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Can federal job postings legally be tailored to specific individuals by adding obscure job qualifications.

Chicago, IL |

I encountered a posting on for a statistician (NIH). The job has qualifications that are atypical for the position and job duties. Specifically, the posting requires advanced courses in mathematics that are not related to the duties required in any meaningful way. The posting requires more advanced courses in mathematics than statistics. This is a full-time permanent position and my hunch is that the hiring managers already had somebody in mind with a specific background that other qualified candidates are unlikely to share. It is common practice in the agency I work for to have an inside or outside candidate in mind prior to posting the position, then having the opening available for 3 days thus minimizing the number of applicants for what is essentially a rigged process.

This is a federal job and therefore supposed to be competitive so that the public is best served. I realize it is common practice, but I would think federal jobs are held to a higher standard. There are and have been many husband/wife, siblings and cousins working within the same department where I work.

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Attorney answers 3


While your suspicions may be correct, it appears your employer has posted the position in such a way that there is nothing inherently wrong. If you believe there is some sort of reverse discrimination going on, but you are not otherwise qualified for the job, then there really is nothing you can do. If you believe you have been improperly shut out of applying, then you might wish to discuss your concerns with an employment attorney.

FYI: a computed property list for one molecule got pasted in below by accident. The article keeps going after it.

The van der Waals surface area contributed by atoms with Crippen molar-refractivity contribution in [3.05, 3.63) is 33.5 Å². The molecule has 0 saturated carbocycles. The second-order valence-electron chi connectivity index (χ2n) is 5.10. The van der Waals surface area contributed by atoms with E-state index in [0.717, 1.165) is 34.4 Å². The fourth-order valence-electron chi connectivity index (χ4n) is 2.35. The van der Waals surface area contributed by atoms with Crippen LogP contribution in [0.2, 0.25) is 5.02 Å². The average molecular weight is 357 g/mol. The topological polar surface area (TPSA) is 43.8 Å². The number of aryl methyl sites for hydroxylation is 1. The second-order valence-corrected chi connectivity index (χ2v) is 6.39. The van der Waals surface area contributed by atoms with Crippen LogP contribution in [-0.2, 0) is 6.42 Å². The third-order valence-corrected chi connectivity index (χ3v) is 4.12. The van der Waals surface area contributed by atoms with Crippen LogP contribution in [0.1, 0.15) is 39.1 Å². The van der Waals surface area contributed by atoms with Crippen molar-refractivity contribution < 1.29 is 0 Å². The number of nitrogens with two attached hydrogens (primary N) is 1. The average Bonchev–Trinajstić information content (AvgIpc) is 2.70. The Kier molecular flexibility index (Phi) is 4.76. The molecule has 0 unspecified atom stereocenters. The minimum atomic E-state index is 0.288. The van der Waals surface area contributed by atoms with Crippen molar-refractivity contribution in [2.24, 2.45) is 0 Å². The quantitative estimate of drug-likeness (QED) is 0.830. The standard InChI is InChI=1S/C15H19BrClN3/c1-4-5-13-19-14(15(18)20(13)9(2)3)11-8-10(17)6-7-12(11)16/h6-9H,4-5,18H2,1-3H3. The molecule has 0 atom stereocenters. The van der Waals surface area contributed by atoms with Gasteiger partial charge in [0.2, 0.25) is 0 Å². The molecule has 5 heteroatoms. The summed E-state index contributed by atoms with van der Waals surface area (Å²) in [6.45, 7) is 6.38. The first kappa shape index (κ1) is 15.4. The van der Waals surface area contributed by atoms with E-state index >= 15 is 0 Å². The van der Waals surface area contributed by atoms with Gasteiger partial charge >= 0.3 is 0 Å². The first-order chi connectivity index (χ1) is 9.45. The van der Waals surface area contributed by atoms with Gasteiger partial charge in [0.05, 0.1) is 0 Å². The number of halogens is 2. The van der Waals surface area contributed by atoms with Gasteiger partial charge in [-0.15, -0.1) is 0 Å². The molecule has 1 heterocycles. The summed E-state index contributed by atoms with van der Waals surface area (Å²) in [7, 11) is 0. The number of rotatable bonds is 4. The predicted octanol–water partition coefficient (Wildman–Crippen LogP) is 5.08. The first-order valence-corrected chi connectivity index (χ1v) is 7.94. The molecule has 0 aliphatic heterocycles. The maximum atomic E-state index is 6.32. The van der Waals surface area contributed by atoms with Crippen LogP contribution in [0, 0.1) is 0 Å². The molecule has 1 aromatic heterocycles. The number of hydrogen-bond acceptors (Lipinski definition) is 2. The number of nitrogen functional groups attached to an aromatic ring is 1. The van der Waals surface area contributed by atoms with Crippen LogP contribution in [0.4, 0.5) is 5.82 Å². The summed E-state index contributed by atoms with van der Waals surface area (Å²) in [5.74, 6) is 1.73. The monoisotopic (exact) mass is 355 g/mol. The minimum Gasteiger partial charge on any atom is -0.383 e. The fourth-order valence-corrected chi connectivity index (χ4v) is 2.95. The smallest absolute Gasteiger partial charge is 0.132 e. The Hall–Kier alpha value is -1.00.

This is actually fairly common. They may well have a particular candidate in mind, but unless there is some form of discrimination against a protected class of persons, there probably isn't anything wrong with it.

This post is for information purposes only and does not constitute legal advice, nor does it establish an attorney client relationship with Mr. Cassara.


The law does not require that the position posting track exactly the present duties or requirements of the position. The law allows employers to take the long view and have long-range plans or contingencies in mind. Employees do not ordinarily know all of such long-range alternatives and possibilities, and cannot establish to the legal standard that the postings are false or sham. If you are represented by a union, you may want to discuss this with your union rep. The union is the first "check" against improprieties in the fairness of job postings. It would be a very rare and exceptional circumstance where a posting about a vacant position was the basis for a cost-effective and provable law suit.

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